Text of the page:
The benefits realized by leveraging the optimized container types in UBJSON depend heavily on the data being stored and the implementation of the generator or parser. Baring the frustration of “it depends” as an answer, the benefits can be viewed at a very high level as the following:

Optimized for Parsing

By specifying a count, you are hinting to the parser about the number of elements to expect. The performance gains are primarily around allowing the parser to pre-size its internal data structures to exactly the right size to hold pointers to the parsed values.

By specifying a type and count, the parser not only knows how many child elements to expect, as well as less data to parse and less conditions to run (no marker checks), but in the cases of fixed-length values, the parser knows the exact byte length of the payload!

For example, consider:

[[][$][l][#][I][1024] // 1,024 int32 values
    ... 1,000 more int32 values ...

After the parser parses the container’s header, it knows the byte length of the entire payload is 4096 and in a single read operation can read all the values in and quickly break them up into their int32 representations.

When you are able to leverage the type and count together to help the parser understand the payload in more detail is where the real performance gains come from.

Simple Validation Mechanism

By specifying a count parameter, you are telling the parser the number of child elements it should find in the container. In the case where the parser is unable to find the specified number of child elements it can quickly report a format error to the caller.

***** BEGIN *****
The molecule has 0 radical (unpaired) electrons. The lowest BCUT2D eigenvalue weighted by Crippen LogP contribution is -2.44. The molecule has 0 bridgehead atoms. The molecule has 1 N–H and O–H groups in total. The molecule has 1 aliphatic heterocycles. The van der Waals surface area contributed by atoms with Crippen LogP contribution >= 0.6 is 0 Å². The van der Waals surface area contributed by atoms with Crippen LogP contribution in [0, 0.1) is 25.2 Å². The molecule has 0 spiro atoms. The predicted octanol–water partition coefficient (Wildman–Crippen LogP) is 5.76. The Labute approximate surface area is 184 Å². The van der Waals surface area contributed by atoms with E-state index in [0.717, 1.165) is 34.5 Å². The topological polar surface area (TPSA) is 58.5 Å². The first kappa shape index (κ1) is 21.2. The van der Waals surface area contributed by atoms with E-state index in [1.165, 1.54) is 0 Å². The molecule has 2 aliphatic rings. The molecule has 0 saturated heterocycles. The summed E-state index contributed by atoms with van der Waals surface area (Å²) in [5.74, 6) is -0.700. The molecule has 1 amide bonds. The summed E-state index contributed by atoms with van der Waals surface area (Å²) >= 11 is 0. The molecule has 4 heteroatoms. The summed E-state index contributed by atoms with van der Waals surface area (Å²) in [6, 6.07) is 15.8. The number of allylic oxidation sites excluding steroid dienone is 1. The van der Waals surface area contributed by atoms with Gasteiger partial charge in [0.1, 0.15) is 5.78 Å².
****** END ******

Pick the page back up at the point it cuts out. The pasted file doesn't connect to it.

This is a very simple version of verification and not as robust as say a checksum-based approach, but it still provides benefit in addition to a performance gain.

Reduce Size up to 50%

This is a 1-byte-per-value reduction in any container where strong typing is used.

In the case of containers holding large amounts of fairly compact data (small numbers, chars, small strings or value-types like null), removing the type marker from the beginning of each of the values in the container can almost cut the size requirements for the data in half.

The smaller the containers and bigger the individual values are (large numbers, large strings) the less size benefit this optimization will have, but it still provides a potentially significant opportunity to the parser to optimize it’s code paths for parsing large chunks of same-type values (and not needing to worry about type changes mid-container). This is covered in more detail in the previous section: Optimized for Parsing

Binary Data Support

This section is here for referential convenience; please see Binary Data for information on storing binary data in UBJSON.